In this workshop, we will talk about how to crawl web pages and PDF files from the web, as well as how to extract target information from the crawled raw data using R, Python, and Java. Several examples were given, e.g. data scraping from Twitter and Wikipedia. The workshop began by introducing two crawling methods: crawling based on HTTP request and crawling via web API. After the pages are crawled, we showed several methods of data extraction from the web pages, including table data extraction, regular expression based data extraction, and Xpath based data extraction. Several data scraping examples were demonstrated, including the entire pipeline of scraping data¿from crawling to analysis¿using Twitter and Wikipedia. How to automatically crawl a batch of PDF files from the web and extract the text was also demonstrated. The workshop was sponsored by QTM.  Led by Qiaoling Liu and Yu Wang.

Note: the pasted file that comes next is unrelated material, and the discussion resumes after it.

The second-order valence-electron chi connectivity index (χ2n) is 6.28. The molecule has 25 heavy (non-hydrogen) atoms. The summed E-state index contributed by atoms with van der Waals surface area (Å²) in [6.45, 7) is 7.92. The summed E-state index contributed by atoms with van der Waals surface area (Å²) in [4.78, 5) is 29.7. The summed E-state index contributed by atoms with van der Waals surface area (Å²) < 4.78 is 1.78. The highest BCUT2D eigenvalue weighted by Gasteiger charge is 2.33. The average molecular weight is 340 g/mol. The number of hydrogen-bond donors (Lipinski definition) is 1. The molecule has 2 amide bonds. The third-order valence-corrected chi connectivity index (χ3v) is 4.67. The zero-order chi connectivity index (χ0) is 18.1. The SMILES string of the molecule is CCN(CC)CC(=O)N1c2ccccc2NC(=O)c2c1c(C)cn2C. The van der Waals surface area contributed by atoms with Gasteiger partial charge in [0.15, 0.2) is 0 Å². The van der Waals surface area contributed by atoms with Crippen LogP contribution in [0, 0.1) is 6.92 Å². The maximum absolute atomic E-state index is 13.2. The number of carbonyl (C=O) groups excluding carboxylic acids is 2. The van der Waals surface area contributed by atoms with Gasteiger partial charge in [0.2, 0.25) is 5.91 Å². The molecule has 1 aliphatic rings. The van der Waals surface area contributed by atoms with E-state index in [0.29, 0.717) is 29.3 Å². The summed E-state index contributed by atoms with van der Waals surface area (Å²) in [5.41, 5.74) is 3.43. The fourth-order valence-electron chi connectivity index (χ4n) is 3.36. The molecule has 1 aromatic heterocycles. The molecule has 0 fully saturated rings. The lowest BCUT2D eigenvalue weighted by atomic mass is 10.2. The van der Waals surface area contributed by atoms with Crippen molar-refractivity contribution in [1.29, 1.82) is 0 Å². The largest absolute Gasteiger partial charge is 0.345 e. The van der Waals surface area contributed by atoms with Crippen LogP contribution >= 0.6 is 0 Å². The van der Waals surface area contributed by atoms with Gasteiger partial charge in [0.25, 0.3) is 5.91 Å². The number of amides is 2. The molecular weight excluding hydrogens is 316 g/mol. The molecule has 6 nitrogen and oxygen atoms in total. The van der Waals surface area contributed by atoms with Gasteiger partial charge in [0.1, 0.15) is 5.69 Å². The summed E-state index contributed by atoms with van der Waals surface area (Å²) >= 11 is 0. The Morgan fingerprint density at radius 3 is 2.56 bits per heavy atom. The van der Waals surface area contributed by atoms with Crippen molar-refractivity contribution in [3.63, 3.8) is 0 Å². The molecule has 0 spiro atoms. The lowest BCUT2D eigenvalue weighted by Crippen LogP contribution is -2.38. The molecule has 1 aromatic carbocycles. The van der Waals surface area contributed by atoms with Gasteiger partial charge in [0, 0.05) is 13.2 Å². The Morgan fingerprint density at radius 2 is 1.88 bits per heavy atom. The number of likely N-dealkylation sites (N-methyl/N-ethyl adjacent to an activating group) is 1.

workshop part 1

workshop part 2


Public Health in Twitter: What's in there? (Annual Theme Series)

Wednesday Nov 14, 2012

Mark Dredze, The Department of Computer Science, John Hopkins University
Talk Abstract.Twitter and other social media websites contain a wealth of information about populations, and have been used to track sentiment towards products, measure political attitudes, and study social linguistics. In this talk, we investigated the potential for Twitter and social media to impact public health research. Broadly, we explored a range of applications for which social media may hold relevant data, including disease surveillance, public safety, and drug usage patterns. To uncover these trends, we developed new statistical models that can process vast quantities of data and reveal trends and patterns of interest to public health. Our results suggest that social media has broad applicability for public health research.